Going to college used to be a passport to future success, but that’s no longer the case. For some students, it’s still a good choice that leads to a successful career after graduation, but for many their degrees are worthless pieces of paper. Choose the wrong program and graduation is more likely to lead to disillusionment and debt than to a steady paycheck.
Yet parents, guidance counsellors, and politicians still push higher education as if it’s the only option for building a secure future. In this book, Ken S. Coates and Bill Morrison set out to explore the many educational opportunities and career paths open to high-school students and those in their twenties. This book is designed to help Americans in their teens and twenties decide whether to pursue a degree, enrol for skills training, or investigate one of the many other options that are available.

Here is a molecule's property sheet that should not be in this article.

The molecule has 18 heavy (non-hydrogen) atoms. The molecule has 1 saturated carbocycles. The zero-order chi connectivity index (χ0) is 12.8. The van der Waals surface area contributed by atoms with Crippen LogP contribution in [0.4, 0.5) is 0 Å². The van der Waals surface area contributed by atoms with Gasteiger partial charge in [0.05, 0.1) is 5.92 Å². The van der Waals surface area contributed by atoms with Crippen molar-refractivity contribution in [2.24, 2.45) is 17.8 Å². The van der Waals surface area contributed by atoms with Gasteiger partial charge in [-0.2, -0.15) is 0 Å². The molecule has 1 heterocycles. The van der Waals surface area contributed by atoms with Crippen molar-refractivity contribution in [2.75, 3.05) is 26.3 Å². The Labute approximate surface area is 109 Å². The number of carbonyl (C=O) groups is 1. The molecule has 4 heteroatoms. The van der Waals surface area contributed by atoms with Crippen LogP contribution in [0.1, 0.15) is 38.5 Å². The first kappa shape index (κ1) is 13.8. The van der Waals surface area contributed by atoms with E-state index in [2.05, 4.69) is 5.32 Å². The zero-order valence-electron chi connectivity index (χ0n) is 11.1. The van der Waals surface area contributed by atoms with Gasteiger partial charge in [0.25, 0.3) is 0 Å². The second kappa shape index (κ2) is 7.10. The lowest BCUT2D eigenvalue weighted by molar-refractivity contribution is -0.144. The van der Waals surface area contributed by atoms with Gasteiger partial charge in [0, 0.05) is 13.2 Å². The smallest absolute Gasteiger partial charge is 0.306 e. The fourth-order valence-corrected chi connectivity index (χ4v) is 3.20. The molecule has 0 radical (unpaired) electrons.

Ken S. Coates has more than twenty-five years of post-secondary experience in education in the United States, Canada, New Zealand, and Japan. Coates has been a department head, dean of arts, dean of arts and science, and university vice-president. He lives in Saskatoon, Saskatchewan.
Bill Morrison has taught at Duke University as well as at universities in Canada. Morrison has been a department head and dean of research and graduate studies. He lives in Ladysmith, British Columbia.
Gives the straight goods on what to expect the world of post-secondary education to look like.
Coates and Morrison's style is accessible, and they make important points about the shifting job market.